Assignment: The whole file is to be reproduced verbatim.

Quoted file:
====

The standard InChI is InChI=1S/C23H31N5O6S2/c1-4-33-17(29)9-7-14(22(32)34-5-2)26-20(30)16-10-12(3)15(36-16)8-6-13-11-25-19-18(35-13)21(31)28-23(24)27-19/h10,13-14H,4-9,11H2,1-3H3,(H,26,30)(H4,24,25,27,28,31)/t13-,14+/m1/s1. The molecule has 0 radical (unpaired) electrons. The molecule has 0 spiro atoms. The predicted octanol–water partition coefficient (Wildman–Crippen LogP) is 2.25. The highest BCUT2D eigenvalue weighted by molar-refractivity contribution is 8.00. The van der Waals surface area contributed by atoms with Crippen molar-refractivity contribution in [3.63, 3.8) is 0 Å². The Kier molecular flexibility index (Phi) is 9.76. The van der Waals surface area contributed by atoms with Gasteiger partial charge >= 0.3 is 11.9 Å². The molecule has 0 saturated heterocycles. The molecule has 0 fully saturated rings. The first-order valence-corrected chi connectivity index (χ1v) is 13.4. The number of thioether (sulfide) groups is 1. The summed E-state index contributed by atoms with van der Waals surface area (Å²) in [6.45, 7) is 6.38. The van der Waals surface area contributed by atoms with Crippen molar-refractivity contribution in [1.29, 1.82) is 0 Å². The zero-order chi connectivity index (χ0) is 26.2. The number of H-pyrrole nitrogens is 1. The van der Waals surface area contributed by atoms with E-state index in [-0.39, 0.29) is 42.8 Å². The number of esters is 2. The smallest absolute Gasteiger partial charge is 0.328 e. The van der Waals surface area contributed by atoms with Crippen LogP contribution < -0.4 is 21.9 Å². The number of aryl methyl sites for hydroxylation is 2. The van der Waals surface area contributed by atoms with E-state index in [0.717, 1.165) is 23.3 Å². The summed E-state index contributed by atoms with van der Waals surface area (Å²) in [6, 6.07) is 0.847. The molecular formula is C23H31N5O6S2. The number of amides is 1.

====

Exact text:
The standard InChI is InChI=1S/C23H31N5O6S2/c1-4-33-17(29)9-7-14(22(32)34-5-2)26-20(30)16-10-12(3)15(36-16)8-6-13-11-25-19-18(35-13)21(31)28-23(24)27-19/h10,13-14H,4-9,11H2,1-3H3,(H,26,30)(H4,24,25,27,28,31)/t13-,14+/m1/s1. The molecule has 0 radical (unpaired) electrons. The molecule has 0 spiro atoms. The predicted octanol–water partition coefficient (Wildman–Crippen LogP) is 2.25. The highest BCUT2D eigenvalue weighted by molar-refractivity contribution is 8.00. The van der Waals surface area contributed by atoms with Crippen molar-refractivity contribution in [3.63, 3.8) is 0 Å². The Kier molecular flexibility index (Phi) is 9.76. The van der Waals surface area contributed by atoms with Gasteiger partial charge >= 0.3 is 11.9 Å². The molecule has 0 saturated heterocycles. The molecule has 0 fully saturated rings. The first-order valence-corrected chi connectivity index (χ1v) is 13.4. The number of thioether (sulfide) groups is 1. The summed E-state index contributed by atoms with van der Waals surface area (Å²) in [6.45, 7) is 6.38. The van der Waals surface area contributed by atoms with Crippen molar-refractivity contribution in [1.29, 1.82) is 0 Å². The zero-order chi connectivity index (χ0) is 26.2. The number of H-pyrrole nitrogens is 1. The van der Waals surface area contributed by atoms with E-state index in [-0.39, 0.29) is 42.8 Å². The number of esters is 2. The smallest absolute Gasteiger partial charge is 0.328 e. The van der Waals surface area contributed by atoms with Crippen LogP contribution < -0.4 is 21.9 Å². The number of aryl methyl sites for hydroxylation is 2. The van der Waals surface area contributed by atoms with E-state index in [0.717, 1.165) is 23.3 Å². The summed E-state index contributed by atoms with van der Waals surface area (Å²) in [6, 6.07) is 0.847. The molecular formula is C23H31N5O6S2. The number of amides is 1.